A Shelter from the Cold
Gulfport Trinity church opens its doors on cold winter nights.
For I was hungry and you gave me something to eat, I was thirsty and you gave me something to drink, I was a stranger and you invited me in. Matthew 25:35 (NIV)
As Pastor Denny Belus watched the thermometer fall in December of 2010, he knew his neighbors were going to be in trouble. By all accounts, they were unprepared for the record cold temperatures in Gulfport — an area more accustomed to Florida’s normally mild winters.
Trinity Church of the Nazarene was already reaching out to the needy and homeless in the neighborhood through their “Open Arms” ministry, which provides food and clothing, but Pastor Belus knew folks in the neighborhood needed more help in this cold snap. He contacted Pinellas County about the church building becoming an official Cold Weather Shelter.
“This isn’t a traditional homeless shelter,” he explains. “Some of these people just don’t have heat where they live.” Several were members of his congregation. “I thought it was a shame that people had to be cold.”
The church provides temporary shelter for up to 20 people when the temperature drops below 40 degrees. Guests receive a hot evening meal, a sleeping mat and blanket, and a hot breakfast. They leave the shelter by 6 AM.
“The county gave the church a little money and provided sleeping mats, but the food and everything else comes from donations,” says Judy Ryan, who coordinates the program and schedules volunteers.
Volunteers serve in three shifts, coming from the congregation or other area churches: the first shift checks in guests and serves dinner, the second shift provides security for the middle of the night, and the third shift comes at 4 AM to serve breakfast and clean up.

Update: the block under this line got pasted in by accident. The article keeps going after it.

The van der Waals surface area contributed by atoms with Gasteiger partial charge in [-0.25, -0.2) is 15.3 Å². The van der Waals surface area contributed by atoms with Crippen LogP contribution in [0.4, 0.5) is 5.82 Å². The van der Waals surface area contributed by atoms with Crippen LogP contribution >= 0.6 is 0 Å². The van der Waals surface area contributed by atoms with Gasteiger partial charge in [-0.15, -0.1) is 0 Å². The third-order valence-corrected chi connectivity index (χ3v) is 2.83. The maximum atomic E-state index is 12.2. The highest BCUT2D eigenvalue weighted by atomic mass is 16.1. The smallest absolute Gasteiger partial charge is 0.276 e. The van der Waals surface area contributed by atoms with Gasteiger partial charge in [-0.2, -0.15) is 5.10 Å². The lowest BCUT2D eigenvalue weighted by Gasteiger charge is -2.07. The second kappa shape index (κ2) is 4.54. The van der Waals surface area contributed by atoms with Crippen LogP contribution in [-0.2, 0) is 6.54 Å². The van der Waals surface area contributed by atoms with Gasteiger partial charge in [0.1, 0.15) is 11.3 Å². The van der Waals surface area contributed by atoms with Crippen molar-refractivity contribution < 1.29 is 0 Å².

That’s except for one volunteer, an 83 year-old woman named Cookie.
According to Judy, Cookie volunteers any time the shelter is open. She helps set up, check people in, and serve dinner. In the morning she helps prepare and serve breakfast, and cleans up after the guests have left. In between she sleeps on a sofa in the church office.
“She’s a great volunteer.”
Other volunteers pick up people for transport to the shelter, wash and disinfect the bedding, or prepare and freeze the casseroles served for dinner.
“Over three months last winter we were open 20 nights or more,” Judy recalls. “Once we were open 6 nights in a row. That was a little tough.”
Judy says some of the guests are semi-homeless, meaning they have a roof over their heads, but no access to hygiene facilities. They may live in a tent or a vehicle. Others live in mobile homes with no heat. Many are elderly. Some guests also volunteer to help serve food or clean up.
Guests check in from 5 PM until 8 PM, when the doors are locked. They are checked for illegal drugs or alcohol on their person. Backpacks are stored in a separate room. Guests are escorted outside to smoke, if necessary.
“They have to comply with the rules,” explains Pastor Belus. “The police check in on us a couple of times a night. We don’t take any chances with our volunteers.”
Although the church does not have shower facilities, guests can wash up in the bathroom sink, if necessary. Judy says the church often receives donations of soap, toothpaste, socks, and other personal care items for distribution at the Cold Weather Shelter.
Pastor Belus would like to see the church provide the shelter again in 2011, but stricter requirements from the county may make it impossible. Still, he is hopeful.
“You have to meet the needs of your community,” says Pastor Belus. “And that’s where this community is right now.”